Music: Dale Earnhardt Jr. Jr.- It's A Corporate World
Ella Griffiths reviews the high-octane Detroit band's debut
by Ella Griffiths
Tuesday 8th May 2012, 13:52 BST
The first thing that should strike anyone listening to Dale Earnhardt Jr. Jr. is their ridiculous name. A flippant homage to the professional American racing car driver, it stands as a symbol for the light-hearted creativity and playful complacency of the band. A Detroit-based hipster duo consisting of Josh Epstein and Daniel Zott, the band specializes in fusing folky, melodic indie pop with sparkling electronic beats and samples in the vein of The Postal Service.
For instance, ‘Nothing But Our Love’ melds gently crooning vocals with a clattering beat and crunchy synths into a track memorable for its woozy sonic texture; an accompanying sepia-hued music video of the band playing a hauntingly fragile acoustic rendition of the song featuring an impressive array of knitted jumpers deserves a mention.
Dale Earnhardt Jr. Jr. perfect their delicate indie formula, reminiscent of The Moldy Peaches or Bombay Bicycle Club, on their latest single, ‘Simple Girl’. A twinkling medley of sunny harmonies, chirruping whistling and cheerful beats, this is Bright Eyes made addictively saccharine and destined for the soundtrack of a deliciously twee indie film.
It soon becomes clear that Dale Earnhardt Jr. Jr. have a talent for production, creating shiny, slickly layered tracks with a radio-friendly electronic lustre obscuring underwhelming melodies, like in the MGMT-esque shuffling of ‘Morning Thought’.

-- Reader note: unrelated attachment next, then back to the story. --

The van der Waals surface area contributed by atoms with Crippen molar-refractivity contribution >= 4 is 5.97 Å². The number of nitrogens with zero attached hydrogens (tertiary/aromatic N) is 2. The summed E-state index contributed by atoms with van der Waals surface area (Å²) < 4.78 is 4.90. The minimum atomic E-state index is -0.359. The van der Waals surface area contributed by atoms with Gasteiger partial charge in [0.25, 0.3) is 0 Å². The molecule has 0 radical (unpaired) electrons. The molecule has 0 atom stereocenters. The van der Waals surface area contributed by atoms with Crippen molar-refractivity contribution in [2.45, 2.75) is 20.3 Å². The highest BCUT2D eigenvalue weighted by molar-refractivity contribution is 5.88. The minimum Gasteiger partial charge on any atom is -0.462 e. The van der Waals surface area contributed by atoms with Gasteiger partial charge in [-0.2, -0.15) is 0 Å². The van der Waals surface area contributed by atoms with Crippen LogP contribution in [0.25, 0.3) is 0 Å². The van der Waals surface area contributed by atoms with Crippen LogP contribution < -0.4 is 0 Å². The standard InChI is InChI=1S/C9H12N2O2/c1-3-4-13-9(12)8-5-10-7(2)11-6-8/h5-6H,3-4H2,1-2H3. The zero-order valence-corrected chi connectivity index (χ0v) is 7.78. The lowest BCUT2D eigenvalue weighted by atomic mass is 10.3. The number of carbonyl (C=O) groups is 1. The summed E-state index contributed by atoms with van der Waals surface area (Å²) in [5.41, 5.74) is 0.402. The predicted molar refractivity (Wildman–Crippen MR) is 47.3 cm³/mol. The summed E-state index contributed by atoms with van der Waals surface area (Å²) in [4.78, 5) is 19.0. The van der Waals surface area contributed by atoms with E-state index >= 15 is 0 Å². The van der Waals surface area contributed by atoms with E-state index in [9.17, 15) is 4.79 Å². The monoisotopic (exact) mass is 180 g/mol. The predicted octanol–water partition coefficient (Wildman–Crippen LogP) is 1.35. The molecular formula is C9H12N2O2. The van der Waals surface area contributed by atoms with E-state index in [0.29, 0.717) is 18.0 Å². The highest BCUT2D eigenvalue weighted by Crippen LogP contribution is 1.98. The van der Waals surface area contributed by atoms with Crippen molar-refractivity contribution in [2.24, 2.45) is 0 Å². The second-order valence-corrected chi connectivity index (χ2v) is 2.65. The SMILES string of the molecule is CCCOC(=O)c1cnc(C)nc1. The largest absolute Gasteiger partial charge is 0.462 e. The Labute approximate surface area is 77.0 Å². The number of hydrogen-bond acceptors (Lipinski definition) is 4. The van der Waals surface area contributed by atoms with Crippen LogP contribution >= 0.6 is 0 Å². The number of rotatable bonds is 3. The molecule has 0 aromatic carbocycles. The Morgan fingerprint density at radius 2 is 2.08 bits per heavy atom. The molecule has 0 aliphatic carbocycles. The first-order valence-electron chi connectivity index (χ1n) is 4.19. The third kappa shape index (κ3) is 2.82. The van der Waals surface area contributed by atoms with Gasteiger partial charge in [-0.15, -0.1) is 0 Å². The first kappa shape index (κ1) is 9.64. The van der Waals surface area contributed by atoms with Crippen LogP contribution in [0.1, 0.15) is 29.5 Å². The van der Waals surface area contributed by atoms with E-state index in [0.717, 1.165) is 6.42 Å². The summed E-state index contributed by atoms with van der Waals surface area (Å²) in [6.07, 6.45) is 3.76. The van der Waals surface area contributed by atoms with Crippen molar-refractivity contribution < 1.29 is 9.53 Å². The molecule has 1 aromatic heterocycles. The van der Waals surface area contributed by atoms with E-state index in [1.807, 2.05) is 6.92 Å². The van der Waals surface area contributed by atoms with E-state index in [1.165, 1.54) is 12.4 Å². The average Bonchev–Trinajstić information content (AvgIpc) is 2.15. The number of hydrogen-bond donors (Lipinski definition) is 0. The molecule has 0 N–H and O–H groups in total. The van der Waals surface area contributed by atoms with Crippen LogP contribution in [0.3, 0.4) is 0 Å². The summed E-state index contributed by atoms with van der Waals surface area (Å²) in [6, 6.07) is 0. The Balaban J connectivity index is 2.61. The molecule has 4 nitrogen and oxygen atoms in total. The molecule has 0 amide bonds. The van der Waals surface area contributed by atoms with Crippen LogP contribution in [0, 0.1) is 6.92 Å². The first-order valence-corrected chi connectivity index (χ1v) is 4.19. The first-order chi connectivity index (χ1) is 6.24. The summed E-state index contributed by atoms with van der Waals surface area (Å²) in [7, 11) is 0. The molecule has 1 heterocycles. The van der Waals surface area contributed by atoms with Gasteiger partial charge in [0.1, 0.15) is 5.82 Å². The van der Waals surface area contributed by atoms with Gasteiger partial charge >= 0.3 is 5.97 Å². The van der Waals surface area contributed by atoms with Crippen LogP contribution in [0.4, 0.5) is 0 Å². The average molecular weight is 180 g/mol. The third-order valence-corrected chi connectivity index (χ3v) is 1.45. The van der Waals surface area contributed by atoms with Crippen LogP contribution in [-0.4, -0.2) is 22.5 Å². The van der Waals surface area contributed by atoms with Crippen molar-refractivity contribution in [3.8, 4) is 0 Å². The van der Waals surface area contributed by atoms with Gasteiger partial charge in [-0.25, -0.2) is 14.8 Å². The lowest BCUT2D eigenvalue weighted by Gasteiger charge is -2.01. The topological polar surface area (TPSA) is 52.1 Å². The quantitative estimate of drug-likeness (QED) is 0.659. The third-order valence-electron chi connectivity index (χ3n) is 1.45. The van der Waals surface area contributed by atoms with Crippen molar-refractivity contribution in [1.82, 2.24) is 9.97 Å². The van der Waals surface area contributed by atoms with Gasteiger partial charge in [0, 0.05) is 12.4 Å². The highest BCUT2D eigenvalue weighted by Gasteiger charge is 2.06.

This skill for crafting short, sweet and painfully catchy chunks of pop is impressively manifest in the upbeat garage rock of ‘Corporate World’ and the standout ‘Vocal Chords’; with a jubilant, toe-tapping beat channelling the tropical vitality of Vampire Weekend into an energetic bundle of chirpy trumpets and vivacious falsetto, this is almost guaranteed to be a definite summer hit.
Furthermore, a sense of real ambition is revealed in their transformation of Gil Scott-Heron’s We Almost Lost Detroit’. In this fresh, tightly controlled track, Heron’s dusky and languid original has been revolutionised by razor-sharp Motown hooks and bubbling synths into a pulsating, anthemic paean to their hometown.
While Dale Earnhardt Jr. Jr. aren’t necessarily a classic band with melodies of enduring longevity and depth, that’s not what they’re trying to be. This album is all about catching a fleeting moment, injecting it with a shot of infectious exuberance and glossing tracks with the dazzling synthetic sheen of surface production. As they say themselves on the shimmering ‘An Ugly Person On A Movie Screen’, these are light, breezy songs for “summer lovers, summer dreams” that will infiltrate the soundtrack of our holidays.